RHINELANDER - Monday was the first day of practice for many area girls soccer teams. The same with baseball.
Virtually all of them however, are not able to practice outside.
Of course the soccer fields, as well as the baseball and softball diamonds look like this.
Frosty the Snowman is stuck just looking at all the snow.
So teams were forced to practice in the gym. The Hodag girls soccer team is looking to defend their Great Northern Conference championship.
Last year, the season was delayed by roughly one month because of snow on the fields.
Rhinelander is scheduled to open the year April 10th. However, it looks like a very similar scenario they faced last year.
"It's exciting to finally start the season," Hodag senior midfielder Molly Willging explains. "I wish we were outside. We're stuck inside, but we'll make the most of it."
"Last year was an interesting year because of the weather," Hodags assistant coach Richard Kotula admits. "We only played half of the games which counted for the WIAA. We've been through it before. We're hoping it's not going to happen this year, but we'll take whatever we can to practice inside. Whenever it starts to be sunny, and the snow melts, we'll certainly try to go out and enjoy the fresh air."
CRANDON - Forest County Sheriff's Deputy Craig Justice was justified in shooting and killing 31-year-old Brandon Cude on Jan. 4, Forest County District Attorney Chuck Simono ruled Friday.
The Wisconsin Department of Justice released the results of its investigation in the case, and Simono's decision, Friday afternoon.
The DOJ documents detail how Cude swung a shotgun at Justice at close range. The deputy had just learned Cude had felony warrants against him, and Justice was trying to arrest Cude. Justice fired four shots on the scene, a rural road south of Crandon.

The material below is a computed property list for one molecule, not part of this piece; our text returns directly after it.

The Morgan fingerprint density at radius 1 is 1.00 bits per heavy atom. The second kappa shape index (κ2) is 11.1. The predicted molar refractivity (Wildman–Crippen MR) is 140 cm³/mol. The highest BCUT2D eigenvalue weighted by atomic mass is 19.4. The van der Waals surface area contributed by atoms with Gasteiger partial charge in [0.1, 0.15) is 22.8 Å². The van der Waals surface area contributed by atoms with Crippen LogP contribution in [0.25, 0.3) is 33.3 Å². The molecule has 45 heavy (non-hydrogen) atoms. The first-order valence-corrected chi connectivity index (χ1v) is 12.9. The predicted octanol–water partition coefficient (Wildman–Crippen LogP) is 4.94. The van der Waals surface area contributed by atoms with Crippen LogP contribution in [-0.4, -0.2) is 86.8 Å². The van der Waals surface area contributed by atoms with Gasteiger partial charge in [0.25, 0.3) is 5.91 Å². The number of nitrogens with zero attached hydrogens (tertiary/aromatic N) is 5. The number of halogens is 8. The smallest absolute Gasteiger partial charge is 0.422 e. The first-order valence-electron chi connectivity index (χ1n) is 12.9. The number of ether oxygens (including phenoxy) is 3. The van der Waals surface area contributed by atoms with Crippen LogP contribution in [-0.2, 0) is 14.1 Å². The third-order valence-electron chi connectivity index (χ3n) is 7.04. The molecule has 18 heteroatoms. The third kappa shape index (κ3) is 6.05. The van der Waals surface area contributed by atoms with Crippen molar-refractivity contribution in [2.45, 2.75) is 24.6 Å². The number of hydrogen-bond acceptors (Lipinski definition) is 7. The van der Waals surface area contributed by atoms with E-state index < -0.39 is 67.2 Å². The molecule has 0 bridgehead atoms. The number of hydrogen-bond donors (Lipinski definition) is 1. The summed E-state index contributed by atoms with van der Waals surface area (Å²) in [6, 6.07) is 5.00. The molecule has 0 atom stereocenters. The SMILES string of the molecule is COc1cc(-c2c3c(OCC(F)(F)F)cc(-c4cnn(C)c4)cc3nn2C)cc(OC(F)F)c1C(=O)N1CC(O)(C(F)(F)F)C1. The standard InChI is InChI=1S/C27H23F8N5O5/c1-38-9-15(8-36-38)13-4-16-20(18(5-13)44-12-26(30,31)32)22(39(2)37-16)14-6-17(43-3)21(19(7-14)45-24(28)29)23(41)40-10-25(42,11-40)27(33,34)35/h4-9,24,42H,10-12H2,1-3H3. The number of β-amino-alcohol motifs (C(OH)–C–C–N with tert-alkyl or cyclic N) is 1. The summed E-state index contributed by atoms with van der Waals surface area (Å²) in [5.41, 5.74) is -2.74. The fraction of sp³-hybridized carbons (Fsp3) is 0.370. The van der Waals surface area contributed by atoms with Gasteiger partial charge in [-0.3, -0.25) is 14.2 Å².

"He didn't get a shot off?" a fellow officer asked Justice after the shooting.
"No. He tried, though. Pulled that sucker out and pointed it right at me," Justice replied in an exchange recorded on a body camera.
EAGLE RIVER - Vilas County officers can now respond to active shooter calls better prepared.
All deputies and patrol offices now have access to steel-plated body armor, something only the Vilas County SWAT Team had before.
"We want to make sure our staff are fully protected," said Vilas County Sheriff's Office Captain Gerard Ritter. "I never want to see anything happen to any one of my staff. And we should outfit them with the protection they need."
Before the new body armor, Ritter said officers and deputies only had access to soft body armor.
"The weave material is designed to stop or slow down a projectile," said Ritter.
Officers will still wear the soft-bodied armor every day, but in active shooter situations, officers can now essentially double up on protection, protection once only offered to the SWAT Team.
"There has been an increase in active shooter incidences across the United States," said Ritter.
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